Brie Riley

Director of Innovation
Henry Ford Health

Q&A with Brie Riley
Director of Innovation
Henry Ford Health

Brie Riley, Director of Innovation, Henry Ford Health, will be leading a session, Crowdsource – External Partnerships: Accelerating Technology Innovation at The Innovation Workshop and Tour: A Quarterly Series, hosted by the Frost & Sullivan Growth Innovation Leadership Council. The event will take place at MIT InnovationHQ, MIT’s new hub for innovation and entrepreneurship, on May 17, 2023. Space is limited, so you’ll want to register soon if you’d like to join us!

Ahead of the event, Brie answered these timely questions about innovation today:

  1. What do you see as the top two challenges to technological innovation for companies today?

For healthcare technologies, one challenge is access to the right end-users, essential support personnel and subject matter experts. Many startups will create solutions without engaging the right stakeholders, resulting in technologies that are suboptimal, or worse, they solve a problem that may not exist. Understanding who the end-user(s) are and engaging them at the earliest stage will alleviate the risks of creating an inefficacious solution.

Another challenge is obtaining financing to support hospital pilots. In the healthcare arena, there is often a “chicken-and-egg” issue of funding new health tech startups. Health system piloting and supporting new technologies is expensive and cannot be done free of charge. However, investors understandably carry apprehension around investing in new technologies without early evidence of success. Ultimately, this can be alleviated if health systems are willing to join in the risk of supporting new enterprises by accepting alternate modes of pilot payments such as royalty, equity, and/or milestone payments.

  1. Are AI applications and innovation a dangerous pairing? Best scenarios for success or pitfalls to beware of?

AI itself isn’t a danger but our reliance on it, and an assumption that over-engineering decision-making will produce definitive outcomes, may lend to future challenges. AI is an excellent tool for streamlining our processes and helping draw conclusions. However, it should not be the sole decision-maker. In the instance of healthcare, there are a plethora of opportunities to streamline operations whether it be diagnoses or paying for care. The AI shouldn’t be the final step in the patient care delivery process or experience. For instance, physicians are essential for weighing in on diagnostics, as they can provide the full context and nuances, as well as emotional support in delivering diagnostic information to a patient. For payments, finance experts are key to ensuring that care is paid for accurately and ethically.

  1. Based on your experiences, what is the most challenging part of the start-up lifecycle? Biggest lesson learned – or maybe, lesson learned over and over again?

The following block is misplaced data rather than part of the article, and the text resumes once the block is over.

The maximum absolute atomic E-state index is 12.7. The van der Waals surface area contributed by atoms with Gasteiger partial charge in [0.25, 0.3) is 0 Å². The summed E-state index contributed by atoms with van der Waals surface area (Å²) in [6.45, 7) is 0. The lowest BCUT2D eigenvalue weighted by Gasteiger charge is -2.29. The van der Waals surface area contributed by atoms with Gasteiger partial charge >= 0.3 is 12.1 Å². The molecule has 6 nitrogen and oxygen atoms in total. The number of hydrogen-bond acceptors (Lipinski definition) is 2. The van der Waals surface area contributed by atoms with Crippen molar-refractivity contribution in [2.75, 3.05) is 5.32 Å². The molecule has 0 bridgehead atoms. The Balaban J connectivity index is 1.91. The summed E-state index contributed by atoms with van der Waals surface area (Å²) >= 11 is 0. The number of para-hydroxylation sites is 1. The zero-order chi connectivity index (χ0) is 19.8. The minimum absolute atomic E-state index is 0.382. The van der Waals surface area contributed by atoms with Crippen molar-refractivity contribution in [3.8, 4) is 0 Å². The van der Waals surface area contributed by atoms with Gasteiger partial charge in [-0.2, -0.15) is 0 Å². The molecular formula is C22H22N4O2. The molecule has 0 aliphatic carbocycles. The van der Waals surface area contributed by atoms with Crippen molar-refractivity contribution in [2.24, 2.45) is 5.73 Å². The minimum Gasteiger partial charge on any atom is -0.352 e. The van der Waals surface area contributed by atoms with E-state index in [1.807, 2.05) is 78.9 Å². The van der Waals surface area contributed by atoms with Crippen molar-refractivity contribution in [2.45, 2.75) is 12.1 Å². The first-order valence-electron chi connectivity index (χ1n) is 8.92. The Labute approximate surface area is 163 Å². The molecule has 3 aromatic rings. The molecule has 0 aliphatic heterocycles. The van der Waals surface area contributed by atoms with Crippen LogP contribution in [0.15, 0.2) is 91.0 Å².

All stages of the startup life cycle are filled with unique challenges. However, early-stage, pre-sales companies have a unique pressure associated with them. Many startups try to “boil the ocean,” as they are hungry to grow and generate dollars to support themselves and the people who run the company. At the beginning of the startup life cycle, when startup leaders are trying to capture their first pilot site, many will attempt to be a one-stop-shop for all of a (potential) future client organization’s problems. Hyper-focusing on the startup’s strengths with a specific and clear problem statement will always produce a more fruitful outcome rather than being fixated with solving every problem.

  1. What are some strategies to break through the barriers of the current labor crisis for companies pursuing innovation and growth?

The top strategic priority for combating the labor crisis should be a focus on leadership and how teams are managed. In a study by Gallup, 50% of survey respondents claimed they left a job to “get away from their manager to improve their overall life…” Ensuring that leaders are supporting their teams and collecting regular feedback are fast and impactful ways to create organizations that will passionately pursue innovation and growth. By becoming obsessed with feedback, teams will feel engaged and heard, and managers can easily identify the most relevant opportunities for pursuing innovation. Actualizing this feedback into technologies, pilots, and successful launches from the institution produces greater and more relevant outcomes in the long run.

Don’t miss The Innovation Workshop and Tour: A Quarterly Series, hosted by the Frost & Sullivan Growth Innovation Leadership Council.  It’s a unique opportunity to connect with and learn from industry leaders ready to share experiences and insights you can apply to your own organization. Collaborative sessions on critical innovation issues will abound, capped off by a tour of MIT’s world-class innovation headquarters.

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